Dartmouth: There is an important association between eating fish and seafood with higher levels of mercury and being at a higher risk of developing amyotrophic lateral sclerosis (ALS), according to a preliminary study released this week. Results of the study will be shared during the 69th annual meeting of the American Academy of Neurology, which will be held in Boston April 22 to 28, 2017. “For most people, eating fish is part of a healthy diet,” said study author Elijah Stommel, MD, PhD, a professor of neurology at Dartmouth’s Geisel School of Medicine, a neurologist at Dartmouth-Hitchcock Medical Center, and a fellow of the American Academy of Neurology. “But questions remain about the possible impact of mercury in fish.”
While a growing body of evidence from previous studies has pointed to
mercury as a risk factor for ALS—in the U.S., primarily through eating
fish contaminated with the neurotoxic metal—the exact cause of the
disease is still unknown.
Commonly referred to as Lou Gehrig’s disease, ALS is a progressive
and lethal neurodegenerative disorder affecting nerve cells in the brain
and spinal cord. As of yet, no cure has been found and no effective
treatments have been developed for the disease.
In the case-control study, researchers used questionnaires to assess
fish and seafood consumption among 518 study participants (294 who had
ALS and 224 who did not) and determine estimated annual exposure to
mercury. Participants reported on the amount and type of fish and
seafood they consumed, and whether they were bought in stores or caught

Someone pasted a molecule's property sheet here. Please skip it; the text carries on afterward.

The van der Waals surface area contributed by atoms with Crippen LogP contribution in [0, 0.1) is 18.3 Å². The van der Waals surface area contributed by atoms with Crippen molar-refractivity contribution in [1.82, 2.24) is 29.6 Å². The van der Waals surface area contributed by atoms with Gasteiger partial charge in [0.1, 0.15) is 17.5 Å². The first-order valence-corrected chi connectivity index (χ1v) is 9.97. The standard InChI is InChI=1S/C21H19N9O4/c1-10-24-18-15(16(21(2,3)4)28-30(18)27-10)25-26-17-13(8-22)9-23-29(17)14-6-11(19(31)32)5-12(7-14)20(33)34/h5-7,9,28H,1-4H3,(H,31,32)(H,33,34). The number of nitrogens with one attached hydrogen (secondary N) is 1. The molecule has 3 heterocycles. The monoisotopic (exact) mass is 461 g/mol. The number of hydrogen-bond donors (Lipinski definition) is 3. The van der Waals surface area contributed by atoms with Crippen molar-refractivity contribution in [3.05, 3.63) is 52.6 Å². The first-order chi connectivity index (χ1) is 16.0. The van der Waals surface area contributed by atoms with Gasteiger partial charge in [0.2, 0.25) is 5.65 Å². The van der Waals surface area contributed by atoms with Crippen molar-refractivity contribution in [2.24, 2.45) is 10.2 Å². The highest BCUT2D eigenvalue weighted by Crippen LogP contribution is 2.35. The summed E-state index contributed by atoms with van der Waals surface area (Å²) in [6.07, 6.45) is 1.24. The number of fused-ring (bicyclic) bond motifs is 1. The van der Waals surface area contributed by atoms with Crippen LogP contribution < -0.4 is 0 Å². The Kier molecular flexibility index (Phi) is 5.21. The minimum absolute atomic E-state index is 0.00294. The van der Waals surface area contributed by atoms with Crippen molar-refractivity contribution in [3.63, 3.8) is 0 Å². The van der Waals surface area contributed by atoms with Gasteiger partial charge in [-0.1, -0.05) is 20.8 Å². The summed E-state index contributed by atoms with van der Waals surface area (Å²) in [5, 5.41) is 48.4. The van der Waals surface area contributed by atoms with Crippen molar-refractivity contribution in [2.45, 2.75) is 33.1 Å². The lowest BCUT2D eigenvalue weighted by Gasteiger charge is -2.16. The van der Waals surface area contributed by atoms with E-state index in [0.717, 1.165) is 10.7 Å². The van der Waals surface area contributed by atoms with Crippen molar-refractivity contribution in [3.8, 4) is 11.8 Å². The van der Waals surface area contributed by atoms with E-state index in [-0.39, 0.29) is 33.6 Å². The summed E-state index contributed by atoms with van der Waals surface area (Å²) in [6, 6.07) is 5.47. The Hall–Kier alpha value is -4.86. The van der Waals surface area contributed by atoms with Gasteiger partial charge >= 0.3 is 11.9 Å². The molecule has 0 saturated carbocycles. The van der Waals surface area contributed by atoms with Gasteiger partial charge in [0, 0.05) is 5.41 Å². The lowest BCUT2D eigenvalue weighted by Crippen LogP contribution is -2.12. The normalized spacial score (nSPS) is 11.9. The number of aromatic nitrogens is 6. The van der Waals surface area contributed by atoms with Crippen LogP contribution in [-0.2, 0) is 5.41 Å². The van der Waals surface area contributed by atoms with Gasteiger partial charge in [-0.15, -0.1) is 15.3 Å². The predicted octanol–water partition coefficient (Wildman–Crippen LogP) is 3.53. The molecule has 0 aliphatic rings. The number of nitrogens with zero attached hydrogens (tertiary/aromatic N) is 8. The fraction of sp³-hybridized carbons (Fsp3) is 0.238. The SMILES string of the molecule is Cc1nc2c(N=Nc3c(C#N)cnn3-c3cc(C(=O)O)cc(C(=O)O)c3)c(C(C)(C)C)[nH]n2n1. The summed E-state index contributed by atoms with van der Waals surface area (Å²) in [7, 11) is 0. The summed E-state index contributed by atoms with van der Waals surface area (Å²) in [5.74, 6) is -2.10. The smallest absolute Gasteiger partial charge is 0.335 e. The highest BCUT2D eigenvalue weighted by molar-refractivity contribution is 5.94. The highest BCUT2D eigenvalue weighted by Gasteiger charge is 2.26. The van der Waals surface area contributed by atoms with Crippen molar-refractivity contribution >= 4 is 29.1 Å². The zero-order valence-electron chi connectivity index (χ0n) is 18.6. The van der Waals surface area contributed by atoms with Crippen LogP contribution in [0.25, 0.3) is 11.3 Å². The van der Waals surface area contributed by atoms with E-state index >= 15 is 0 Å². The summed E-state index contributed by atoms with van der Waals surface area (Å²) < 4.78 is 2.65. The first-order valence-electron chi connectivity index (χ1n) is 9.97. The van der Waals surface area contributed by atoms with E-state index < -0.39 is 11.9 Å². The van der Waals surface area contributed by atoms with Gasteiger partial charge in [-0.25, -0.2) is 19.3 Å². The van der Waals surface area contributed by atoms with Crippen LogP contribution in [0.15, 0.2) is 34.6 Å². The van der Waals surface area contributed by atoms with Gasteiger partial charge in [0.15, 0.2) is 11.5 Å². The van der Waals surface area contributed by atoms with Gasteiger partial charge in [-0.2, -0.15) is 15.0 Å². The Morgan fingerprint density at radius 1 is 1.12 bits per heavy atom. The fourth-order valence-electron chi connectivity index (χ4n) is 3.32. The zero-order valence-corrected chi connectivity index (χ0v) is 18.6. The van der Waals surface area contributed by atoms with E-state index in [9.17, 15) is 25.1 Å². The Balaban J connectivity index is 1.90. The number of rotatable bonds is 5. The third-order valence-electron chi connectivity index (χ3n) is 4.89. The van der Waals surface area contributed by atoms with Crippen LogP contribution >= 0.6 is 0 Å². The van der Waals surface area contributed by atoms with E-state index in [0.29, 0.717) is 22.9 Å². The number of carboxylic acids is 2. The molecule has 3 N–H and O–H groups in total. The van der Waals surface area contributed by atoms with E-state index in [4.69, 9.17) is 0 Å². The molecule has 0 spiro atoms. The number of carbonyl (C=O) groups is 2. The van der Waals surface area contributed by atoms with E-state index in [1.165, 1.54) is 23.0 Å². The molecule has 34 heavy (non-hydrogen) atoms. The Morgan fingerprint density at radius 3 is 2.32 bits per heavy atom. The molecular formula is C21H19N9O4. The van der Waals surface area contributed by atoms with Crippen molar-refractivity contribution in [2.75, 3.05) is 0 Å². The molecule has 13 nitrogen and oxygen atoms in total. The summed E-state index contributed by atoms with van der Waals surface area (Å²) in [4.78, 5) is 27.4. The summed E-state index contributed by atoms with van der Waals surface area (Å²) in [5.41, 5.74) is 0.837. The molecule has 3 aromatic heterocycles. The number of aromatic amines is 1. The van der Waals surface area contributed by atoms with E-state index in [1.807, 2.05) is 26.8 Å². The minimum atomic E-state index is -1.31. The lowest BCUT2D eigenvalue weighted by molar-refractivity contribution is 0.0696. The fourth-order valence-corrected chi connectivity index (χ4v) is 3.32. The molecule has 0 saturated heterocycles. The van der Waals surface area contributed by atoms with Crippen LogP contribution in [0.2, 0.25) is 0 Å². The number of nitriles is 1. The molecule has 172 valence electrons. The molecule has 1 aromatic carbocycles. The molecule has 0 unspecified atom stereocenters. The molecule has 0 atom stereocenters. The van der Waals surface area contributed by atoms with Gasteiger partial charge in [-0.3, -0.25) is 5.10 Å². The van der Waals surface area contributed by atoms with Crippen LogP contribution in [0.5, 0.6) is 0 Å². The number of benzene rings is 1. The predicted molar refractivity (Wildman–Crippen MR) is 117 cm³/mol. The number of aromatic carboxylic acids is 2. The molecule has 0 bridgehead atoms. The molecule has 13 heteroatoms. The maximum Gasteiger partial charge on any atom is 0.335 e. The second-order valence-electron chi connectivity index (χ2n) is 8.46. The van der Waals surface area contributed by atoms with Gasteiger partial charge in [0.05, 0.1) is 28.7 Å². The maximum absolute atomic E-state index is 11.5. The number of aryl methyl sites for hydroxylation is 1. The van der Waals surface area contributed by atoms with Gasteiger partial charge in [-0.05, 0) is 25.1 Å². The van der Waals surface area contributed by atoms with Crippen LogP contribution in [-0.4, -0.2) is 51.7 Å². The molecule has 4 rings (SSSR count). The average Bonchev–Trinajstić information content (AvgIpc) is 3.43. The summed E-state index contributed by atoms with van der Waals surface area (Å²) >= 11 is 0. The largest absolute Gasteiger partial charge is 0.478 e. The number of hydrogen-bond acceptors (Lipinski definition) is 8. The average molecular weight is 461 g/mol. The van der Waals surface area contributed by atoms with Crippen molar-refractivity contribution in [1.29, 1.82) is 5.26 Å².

by fishing. Researchers also measured mercury levels found in toenail
samples obtained from ALS patients and compared them to those from
participants without ALS.
The results of the study showed that among participants who consumed
fish and seafood on a regular basis, those in the top 25 percent of
estimated annual mercury levels, based on fish-related intake or toenail
clippings, were at a two-fold higher risk of ALS.
“It’s important to emphasize that these results don’t negate the fact
that eating fish provides many health benefits,” says Stommel.
“However, they do suggest that people may want to choose species that
are known to have a lower mercury content and avoid consuming fish
caught in waters where mercury contamination is well-documented. More
research needs to be done before fish-consumption guidelines for
neurodegenerative illness can be made.”
Consumers are encouraged to consult current U.S. Food and Drug
Administration health recommendations on fish and seafood consumption,
and to check water body specific fish advisories before eating fish
caught by angling.
The study was supported by the Diamond Endowment Fund, the ALS
Association, the Centers for Disease Control and Prevention, the Agency
for Toxic Substances and Disease Registry, the Dartmouth SYNERGY
Clinical and Translational Science Institute, and donor funds from the
French and Scheuer Families.